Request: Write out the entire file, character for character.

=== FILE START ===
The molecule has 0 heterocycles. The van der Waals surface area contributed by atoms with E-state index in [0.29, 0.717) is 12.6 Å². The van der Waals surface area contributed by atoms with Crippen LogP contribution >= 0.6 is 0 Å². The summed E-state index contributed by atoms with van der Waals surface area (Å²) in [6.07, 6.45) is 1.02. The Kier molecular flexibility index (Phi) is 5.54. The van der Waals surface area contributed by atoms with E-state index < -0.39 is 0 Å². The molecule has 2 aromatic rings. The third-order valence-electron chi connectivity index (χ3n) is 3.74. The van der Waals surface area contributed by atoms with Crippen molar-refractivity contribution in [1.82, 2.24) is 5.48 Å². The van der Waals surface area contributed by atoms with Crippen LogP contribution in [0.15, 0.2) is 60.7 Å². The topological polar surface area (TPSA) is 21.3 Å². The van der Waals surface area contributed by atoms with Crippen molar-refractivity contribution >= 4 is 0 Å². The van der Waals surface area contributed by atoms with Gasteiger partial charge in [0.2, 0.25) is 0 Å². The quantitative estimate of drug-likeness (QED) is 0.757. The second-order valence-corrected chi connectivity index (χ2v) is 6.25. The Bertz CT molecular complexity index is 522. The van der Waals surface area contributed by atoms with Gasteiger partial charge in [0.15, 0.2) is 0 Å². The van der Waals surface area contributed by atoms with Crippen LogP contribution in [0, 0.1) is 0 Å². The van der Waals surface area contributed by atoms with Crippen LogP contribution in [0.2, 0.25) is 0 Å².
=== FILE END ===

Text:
The molecule has 0 heterocycles. The van der Waals surface area contributed by atoms with E-state index in [0.29, 0.717) is 12.6 Å². The van der Waals surface area contributed by atoms with Crippen LogP contribution >= 0.6 is 0 Å². The summed E-state index contributed by atoms with van der Waals surface area (Å²) in [6.07, 6.45) is 1.02. The Kier molecular flexibility index (Phi) is 5.54. The van der Waals surface area contributed by atoms with E-state index < -0.39 is 0 Å². The molecule has 2 aromatic rings. The third-order valence-electron chi connectivity index (χ3n) is 3.74. The van der Waals surface area contributed by atoms with Crippen molar-refractivity contribution in [1.82, 2.24) is 5.48 Å². The van der Waals surface area contributed by atoms with Crippen LogP contribution in [0.15, 0.2) is 60.7 Å². The topological polar surface area (TPSA) is 21.3 Å². The van der Waals surface area contributed by atoms with Crippen molar-refractivity contribution >= 4 is 0 Å². The van der Waals surface area contributed by atoms with Gasteiger partial charge in [0.2, 0.25) is 0 Å². The quantitative estimate of drug-likeness (QED) is 0.757. The second-order valence-corrected chi connectivity index (χ2v) is 6.25. The Bertz CT molecular complexity index is 522. The van der Waals surface area contributed by atoms with Gasteiger partial charge in [0.15, 0.2) is 0 Å². The van der Waals surface area contributed by atoms with Crippen LogP contribution in [0, 0.1) is 0 Å². The van der Waals surface area contributed by atoms with Crippen LogP contribution in [0.2, 0.25) is 0 Å².